By CHRISTOPHER TORCHIA
JOHANNESBURG (AP) — The rescue of 33 lions from South American circuses and their 2016 transfer to a South African refuge was billed as a compassionate gesture, a return “home” after years of abuse and living in cages. Things didn’t turn out as planned.
Animal Defenders International, a group that airlifted the lions to South Africa, has secured a court order allowing the removal of 27 surviving lions from the Emoya Big Cat Sanctuary in Vaalwater. The two organizations had collaborated on the project, but disputes over alleged mismanagement at the sanctuary soon arose and six lions have died since arriving there.
“ADI believes that if we leave our rescued lions at Emoya, they will die before their time,” Animal Defenders International said Thursday. “We will move the animals as soon as possible and in accordance with the court order.”
The group said it was acting after the “preventable deaths” of five lions, including from food poisoning and poaching, and that it was denied immediate access to another lion that died. Animal Defenders International cited “other problems including misappropriation of funds, materials for the lions and associations with trophy hunters and more.”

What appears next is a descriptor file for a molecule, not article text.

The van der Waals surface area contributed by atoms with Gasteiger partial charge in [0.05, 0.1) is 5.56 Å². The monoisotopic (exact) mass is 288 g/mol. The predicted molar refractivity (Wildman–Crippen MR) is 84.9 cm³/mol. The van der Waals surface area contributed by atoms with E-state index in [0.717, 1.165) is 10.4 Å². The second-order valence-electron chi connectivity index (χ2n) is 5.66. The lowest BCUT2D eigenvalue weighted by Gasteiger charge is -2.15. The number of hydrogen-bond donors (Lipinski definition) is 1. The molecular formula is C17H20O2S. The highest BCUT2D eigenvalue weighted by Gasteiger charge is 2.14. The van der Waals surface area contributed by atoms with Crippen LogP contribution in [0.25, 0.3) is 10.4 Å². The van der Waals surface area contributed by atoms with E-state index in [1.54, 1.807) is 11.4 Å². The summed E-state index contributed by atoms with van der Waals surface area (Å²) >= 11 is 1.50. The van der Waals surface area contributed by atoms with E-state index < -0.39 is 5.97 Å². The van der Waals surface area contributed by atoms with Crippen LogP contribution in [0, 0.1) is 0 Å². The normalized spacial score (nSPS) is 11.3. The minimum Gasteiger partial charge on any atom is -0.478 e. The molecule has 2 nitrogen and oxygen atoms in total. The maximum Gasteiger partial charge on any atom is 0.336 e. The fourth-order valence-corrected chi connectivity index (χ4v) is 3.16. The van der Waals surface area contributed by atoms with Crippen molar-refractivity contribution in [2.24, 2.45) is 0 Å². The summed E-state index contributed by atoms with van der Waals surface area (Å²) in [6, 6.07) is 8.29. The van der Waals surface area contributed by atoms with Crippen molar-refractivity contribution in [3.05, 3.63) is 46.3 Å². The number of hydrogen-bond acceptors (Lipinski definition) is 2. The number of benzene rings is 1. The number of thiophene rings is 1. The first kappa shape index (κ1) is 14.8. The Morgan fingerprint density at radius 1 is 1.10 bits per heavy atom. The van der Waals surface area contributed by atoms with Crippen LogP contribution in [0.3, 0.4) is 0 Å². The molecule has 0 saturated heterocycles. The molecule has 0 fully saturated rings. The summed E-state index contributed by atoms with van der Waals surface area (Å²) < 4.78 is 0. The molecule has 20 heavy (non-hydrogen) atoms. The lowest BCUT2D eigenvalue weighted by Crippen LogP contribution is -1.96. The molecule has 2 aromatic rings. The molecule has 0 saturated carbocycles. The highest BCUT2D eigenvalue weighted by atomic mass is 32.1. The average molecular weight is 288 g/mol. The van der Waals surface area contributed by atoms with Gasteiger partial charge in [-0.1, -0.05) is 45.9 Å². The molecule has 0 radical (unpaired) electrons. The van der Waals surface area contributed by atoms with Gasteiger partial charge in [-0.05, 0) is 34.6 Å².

Emoya has denied allegations of wrongdoing and said the South African court ruling against it is based solely on a 90-day termination clause in its contract with Animal Defenders International.
“The truth is this: Despite unforeseen tragic events, the lions have been and are in excellent condition,” Emoya said on its website. The lions live in large enclosures “in the natural Africa habitat,” receive a venison diet with added supplements and are protected by an upgraded security system, according to Emoya.
While Animal Defenders International said it is organizing a “road trip” for the lions to another location, Emoya said the move can only happen if it is satisfied with the logistics and the quality of the new home. The judge’s order requires coordination between the two groups.
Nine of the original 33 lions were surrendered by a circus in Colombia. The remaining 24 were rescued in raids on circuses in Peru as part of a crackdown on wildlife trafficking. The transfer to South Africa had no conservationist value because the animals, which were in poor condition, had been held in captivity and could not live in the wild.